Response to the EU statement concerning the case of Garry Thomas Allen in Oklahoma

As delivered by Chargé d’Affaires Gary Robbins
to the Permanent Council, Vienna
November 1, 2012

Thank you, Mr. Chairman.

We are aware of the EU’s concern regarding the imposition of the death penalty in the United States in general and in the case of Garry Thomas Allen in Oklahoma.  Mr. Allen pled guilty to and was convicted of first-degree murder for the 1986 killing of his girlfriend outside an Oklahoma City day-care center.

As the United States has consistently noted, international law does not prohibit the death penalty.  The International Covenant on Civil and Political Rights (ICCPR), to which the United States is a party, provides for imposition of the death penalty for the most serious crimes when carried out pursuant to a final judgment rendered by a competent court, and accompanied by appropriate procedural safeguards and the observance of due process.  This includes the right to seek pardon or commutation of sentence in all cases.  The imposition of the death penalty, in appropriate circumstances, has also been upheld by the United States Supreme Court.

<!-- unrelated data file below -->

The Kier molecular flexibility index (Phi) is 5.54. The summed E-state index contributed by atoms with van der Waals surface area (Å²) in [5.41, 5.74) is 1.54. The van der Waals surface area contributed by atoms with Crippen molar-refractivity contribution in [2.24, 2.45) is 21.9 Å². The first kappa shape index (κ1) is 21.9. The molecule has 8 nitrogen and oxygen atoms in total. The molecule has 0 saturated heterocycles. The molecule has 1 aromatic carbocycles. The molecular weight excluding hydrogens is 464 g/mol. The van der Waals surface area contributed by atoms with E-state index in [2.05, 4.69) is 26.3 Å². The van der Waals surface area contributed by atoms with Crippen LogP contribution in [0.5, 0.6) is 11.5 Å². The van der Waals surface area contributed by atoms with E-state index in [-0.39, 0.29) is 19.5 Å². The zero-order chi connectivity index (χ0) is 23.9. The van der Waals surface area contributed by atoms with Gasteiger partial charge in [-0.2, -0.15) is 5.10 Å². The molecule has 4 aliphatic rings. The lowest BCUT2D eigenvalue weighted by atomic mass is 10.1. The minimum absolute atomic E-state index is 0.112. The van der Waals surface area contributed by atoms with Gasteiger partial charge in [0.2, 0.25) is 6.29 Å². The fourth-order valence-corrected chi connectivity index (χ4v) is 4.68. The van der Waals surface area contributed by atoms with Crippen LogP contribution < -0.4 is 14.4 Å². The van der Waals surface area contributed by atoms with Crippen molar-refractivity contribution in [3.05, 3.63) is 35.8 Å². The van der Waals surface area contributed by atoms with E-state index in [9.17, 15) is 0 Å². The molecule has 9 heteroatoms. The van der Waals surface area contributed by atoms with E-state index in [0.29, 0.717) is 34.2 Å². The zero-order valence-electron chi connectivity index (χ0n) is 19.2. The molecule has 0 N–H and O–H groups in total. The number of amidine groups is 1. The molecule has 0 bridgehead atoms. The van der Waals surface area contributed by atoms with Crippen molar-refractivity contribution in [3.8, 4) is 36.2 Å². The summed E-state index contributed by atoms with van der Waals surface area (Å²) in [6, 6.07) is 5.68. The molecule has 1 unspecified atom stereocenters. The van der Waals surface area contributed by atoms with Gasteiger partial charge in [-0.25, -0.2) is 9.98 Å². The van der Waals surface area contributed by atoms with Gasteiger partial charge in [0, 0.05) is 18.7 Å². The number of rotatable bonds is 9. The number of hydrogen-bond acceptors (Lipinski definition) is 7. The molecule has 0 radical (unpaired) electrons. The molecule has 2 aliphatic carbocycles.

We recognize that there is intense public discussion and debate on the issue of the death penalty both within and among nations.  While we respect the views shared by persons who seek to abolish capital punishment or to impose moratoria on its use, the ultimate decision regarding this issue must be made through the domestic democratic processes of individual States and be consistent with their obligations under international law.

Thank you, Mr. Chairman.